The Journal of the American Medical Association has a grim new study of Florida and Ohio, finding that after the COVID-19 vaccine became widely available, excess mortality among Republican voters was significantly higher. That is to say, Republicans died because they were less likely to use the free vaccine.
The novel coronavirus, being novel, forced many people to make fast judgments about questions that had little evidence. Mistakes abounded on both sides. The largest mistake on the conservative side was a skepticism of the COVID vaccine. The largest mistake on the progressive side was an insistence on closing schools. But the different ways the two major parties have handled these errors reveal a great deal about their diverging internal cultures.
When the pandemic struck, public-health experts and elected officials turned to the experience of the 1918 flu pandemic, when school closures had proved a highly effective tool for saving lives. Over time, it turned out this lesson didn’t transfer: The 1918 flu was disproportionately deadly to the young, while COVID-19 disproportionately kills the elderly.
Getting liberals to reverse their position on school closures was not easy. Economist Emily Oster, one of the first figures to publish data showing schools were not a major vector for COVID transmission, became a hate figure on the left. Many progressive activists bitterly contested growing evidence both that in-person schooling was relatively safe and that school closures had created catastrophic learning loss.
But the evidence did eventually win out. By the start of the 2021 school year, schools were open almost everywhere. The pro-closing side of the debate has fled the field, and even the handful of highly neurotic social-distancing enthusiasts have given up trying to stop in-person education. In April, American Federation of Teachers president Randi Weingarten deemphasized the role her union had played in prolonging school closures — which, if nothing else, is a testament to the degree to which that position is no longer viable.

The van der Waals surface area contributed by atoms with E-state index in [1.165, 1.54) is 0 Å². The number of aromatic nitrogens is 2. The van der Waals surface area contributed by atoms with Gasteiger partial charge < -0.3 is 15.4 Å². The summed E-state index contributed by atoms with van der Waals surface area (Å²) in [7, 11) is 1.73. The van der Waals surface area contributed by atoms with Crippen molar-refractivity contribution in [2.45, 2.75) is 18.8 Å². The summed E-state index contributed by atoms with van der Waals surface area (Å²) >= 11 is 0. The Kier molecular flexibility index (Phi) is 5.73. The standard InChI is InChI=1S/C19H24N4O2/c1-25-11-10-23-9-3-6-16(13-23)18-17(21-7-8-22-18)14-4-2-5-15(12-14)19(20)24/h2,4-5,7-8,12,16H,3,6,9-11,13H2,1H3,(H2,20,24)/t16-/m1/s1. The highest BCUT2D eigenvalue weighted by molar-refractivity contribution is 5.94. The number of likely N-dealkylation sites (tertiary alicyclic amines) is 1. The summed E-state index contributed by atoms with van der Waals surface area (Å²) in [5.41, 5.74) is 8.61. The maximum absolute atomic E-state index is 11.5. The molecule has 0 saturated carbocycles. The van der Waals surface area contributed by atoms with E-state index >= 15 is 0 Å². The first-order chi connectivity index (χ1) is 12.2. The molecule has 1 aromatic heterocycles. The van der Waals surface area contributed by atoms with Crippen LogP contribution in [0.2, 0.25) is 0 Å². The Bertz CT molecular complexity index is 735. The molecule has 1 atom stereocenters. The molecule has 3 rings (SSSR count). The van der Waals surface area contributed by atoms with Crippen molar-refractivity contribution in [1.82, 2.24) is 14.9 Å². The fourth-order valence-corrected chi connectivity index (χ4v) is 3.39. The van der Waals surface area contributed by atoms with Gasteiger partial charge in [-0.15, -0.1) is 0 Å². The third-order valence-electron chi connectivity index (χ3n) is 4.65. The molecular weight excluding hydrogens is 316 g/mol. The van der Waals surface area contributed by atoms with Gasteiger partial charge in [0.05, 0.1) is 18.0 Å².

Contrast this process with the Republican Party’s internal debate on vaccines. The COVID-19 vaccine was developed by the Trump administration, and the Operation Warp Speed process it used to override bureaucratic obstacles and speed up development was almost certainly the administration’s greatest achievement.
Yet it was on the right, not the left, where vaccine skepticism largely took hold. And as more and more evidence mounted of the safety and efficacy of the vaccines, that skepticism did not abate. To the contrary, it has actually grown. Trump was booed by a crowd for touting the vaccine, and has stopped trying to promote that achievement. (It takes a lot to get Trump to refrain from bragging about something he did.)
Ron DeSantis, Trump’s currently leading rival, has promoted anti-vaccination rhetoric and positioned Florida as the most vaccine-skeptical state. His campaign has attacked Trump for calling the COVID vaccine safe:
The response among conservative intellectuals has been equally revealing. Many conservative pundits strongly support vaccines. As DeSantis began flirting with vaccine skepticism, their response was to deny it. Then they started pretending it wasn’t happening at all.
Both parties were split internally over an important COVID-related matter. But the Democratic Party’s norms of internal dialogue are open enough that eventually the faction that had evidence on its side was able to prevail.
The Republican Party’s norms of internal dialogue are an epistemic disaster. It didn’t matter what the evidence said. The side that won was the side that could more effectively cater to tribal resentment and paranoia.
And here we have a synecdoche for the state of the two-party system in America today: one a flawed but still functional party, and the other utterly pathological and dangerous to the entire country, and even to its own partisans.